And this is the perfect time. With the SPG on the horizon, clubs and governments across the South Pacific are looking farther and dreaming bigger than they would otherwise dare. And with the local regatta season picking up steam, plus another Kaiwi Channel crossing never more than a few months out, it’s always a good time to show off Hawaii’s vast and competitively mobilized paddling community.
If Hawaii is going to be a well-rounded member of the Pacific paddling family, it cannot merely act like the haughty teenager that will only interact with the ‘cool’ relatives. We need open and earnest cultural ex-change with all of our South Pacific cousins. Thus I encourage everyone, on a personal level, to reach out to your cousin’s cousin in the southern hemisphere, and start the conversation. Because, once you get an Islander talking, pretty soon their uncle’s cousin’s nephew on their second mother’s side is fixing your leaky sink, while Auntie makes everyone tea and the kids are exploring how hard they can bonk each other on the head with your paddle (true story). These are beautiful cultures, and everyone misses out when we do not connect with them. Especially over paddling.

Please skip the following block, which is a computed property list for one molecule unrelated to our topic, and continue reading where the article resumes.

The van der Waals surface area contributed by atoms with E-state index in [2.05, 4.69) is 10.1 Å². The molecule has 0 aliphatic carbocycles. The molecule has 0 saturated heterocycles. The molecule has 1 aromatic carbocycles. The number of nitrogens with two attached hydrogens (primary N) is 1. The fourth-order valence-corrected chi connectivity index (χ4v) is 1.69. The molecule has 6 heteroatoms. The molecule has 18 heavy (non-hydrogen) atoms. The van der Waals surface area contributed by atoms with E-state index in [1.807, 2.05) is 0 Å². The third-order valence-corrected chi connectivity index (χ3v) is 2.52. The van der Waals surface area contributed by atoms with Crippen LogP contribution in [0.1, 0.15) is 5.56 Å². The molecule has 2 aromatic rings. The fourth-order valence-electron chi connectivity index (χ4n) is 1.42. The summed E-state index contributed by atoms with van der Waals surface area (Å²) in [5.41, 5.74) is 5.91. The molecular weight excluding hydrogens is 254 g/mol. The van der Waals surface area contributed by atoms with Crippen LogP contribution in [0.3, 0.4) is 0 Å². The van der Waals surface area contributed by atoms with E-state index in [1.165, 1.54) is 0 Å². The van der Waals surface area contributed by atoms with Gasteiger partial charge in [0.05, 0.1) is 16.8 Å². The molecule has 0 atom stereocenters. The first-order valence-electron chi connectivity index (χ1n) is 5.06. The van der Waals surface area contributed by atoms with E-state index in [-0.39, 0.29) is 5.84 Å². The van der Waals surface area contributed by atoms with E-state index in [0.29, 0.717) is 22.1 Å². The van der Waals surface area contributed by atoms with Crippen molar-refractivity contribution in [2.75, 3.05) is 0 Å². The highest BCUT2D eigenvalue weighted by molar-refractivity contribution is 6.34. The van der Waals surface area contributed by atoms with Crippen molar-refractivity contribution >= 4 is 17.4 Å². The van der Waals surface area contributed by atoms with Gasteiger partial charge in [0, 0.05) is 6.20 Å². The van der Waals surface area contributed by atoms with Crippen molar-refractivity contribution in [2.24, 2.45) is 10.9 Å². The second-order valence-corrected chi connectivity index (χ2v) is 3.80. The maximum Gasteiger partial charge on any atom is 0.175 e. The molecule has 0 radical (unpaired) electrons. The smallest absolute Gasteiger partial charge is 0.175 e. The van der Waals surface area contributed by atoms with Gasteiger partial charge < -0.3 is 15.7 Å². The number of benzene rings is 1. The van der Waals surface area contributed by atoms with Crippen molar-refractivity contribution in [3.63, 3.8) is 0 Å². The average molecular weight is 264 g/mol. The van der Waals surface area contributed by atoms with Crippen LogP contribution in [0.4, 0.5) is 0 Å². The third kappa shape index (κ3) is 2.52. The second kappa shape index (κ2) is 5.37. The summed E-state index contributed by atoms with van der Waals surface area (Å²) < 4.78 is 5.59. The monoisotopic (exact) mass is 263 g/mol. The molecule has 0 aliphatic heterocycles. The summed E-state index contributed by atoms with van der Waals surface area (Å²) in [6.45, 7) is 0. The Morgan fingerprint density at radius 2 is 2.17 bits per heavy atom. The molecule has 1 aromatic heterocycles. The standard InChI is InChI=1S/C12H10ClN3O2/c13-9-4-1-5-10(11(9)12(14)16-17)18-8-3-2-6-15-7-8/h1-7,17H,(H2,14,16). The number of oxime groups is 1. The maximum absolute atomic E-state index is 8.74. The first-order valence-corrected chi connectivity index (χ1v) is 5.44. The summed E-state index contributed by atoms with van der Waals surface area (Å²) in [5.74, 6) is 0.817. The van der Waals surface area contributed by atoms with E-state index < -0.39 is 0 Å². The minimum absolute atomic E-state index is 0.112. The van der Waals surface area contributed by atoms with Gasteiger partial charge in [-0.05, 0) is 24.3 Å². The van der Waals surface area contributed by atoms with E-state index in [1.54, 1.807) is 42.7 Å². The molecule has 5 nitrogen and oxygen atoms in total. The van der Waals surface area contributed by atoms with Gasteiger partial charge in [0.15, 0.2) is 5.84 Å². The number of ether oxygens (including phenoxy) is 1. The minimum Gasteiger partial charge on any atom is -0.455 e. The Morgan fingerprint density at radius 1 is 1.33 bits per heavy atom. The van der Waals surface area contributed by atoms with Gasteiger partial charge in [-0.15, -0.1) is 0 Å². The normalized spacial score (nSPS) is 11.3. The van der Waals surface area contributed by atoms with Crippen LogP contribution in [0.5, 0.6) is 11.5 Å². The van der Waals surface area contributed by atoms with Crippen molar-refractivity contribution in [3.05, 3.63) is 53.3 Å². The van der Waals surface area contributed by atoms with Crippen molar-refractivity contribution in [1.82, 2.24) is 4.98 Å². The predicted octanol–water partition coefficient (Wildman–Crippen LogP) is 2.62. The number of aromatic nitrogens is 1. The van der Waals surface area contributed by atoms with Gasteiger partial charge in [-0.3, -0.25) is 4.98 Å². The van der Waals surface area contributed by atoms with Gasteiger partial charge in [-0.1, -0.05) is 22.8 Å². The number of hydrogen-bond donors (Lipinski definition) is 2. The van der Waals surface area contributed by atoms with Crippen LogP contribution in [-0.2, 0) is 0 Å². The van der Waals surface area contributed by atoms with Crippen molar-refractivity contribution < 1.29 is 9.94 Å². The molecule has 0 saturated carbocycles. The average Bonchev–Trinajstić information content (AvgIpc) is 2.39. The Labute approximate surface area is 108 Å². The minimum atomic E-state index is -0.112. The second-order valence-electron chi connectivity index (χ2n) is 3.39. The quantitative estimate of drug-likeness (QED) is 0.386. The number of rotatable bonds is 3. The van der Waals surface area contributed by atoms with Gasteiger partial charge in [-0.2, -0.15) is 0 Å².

*This is not an uninformed, trope-based statement. Individuals from Fiji, Tonga, and Samoa have all voluntarily identified themselves as paddler to me, prior to clarifying that they meant they grew up fishing from canoes in their villages.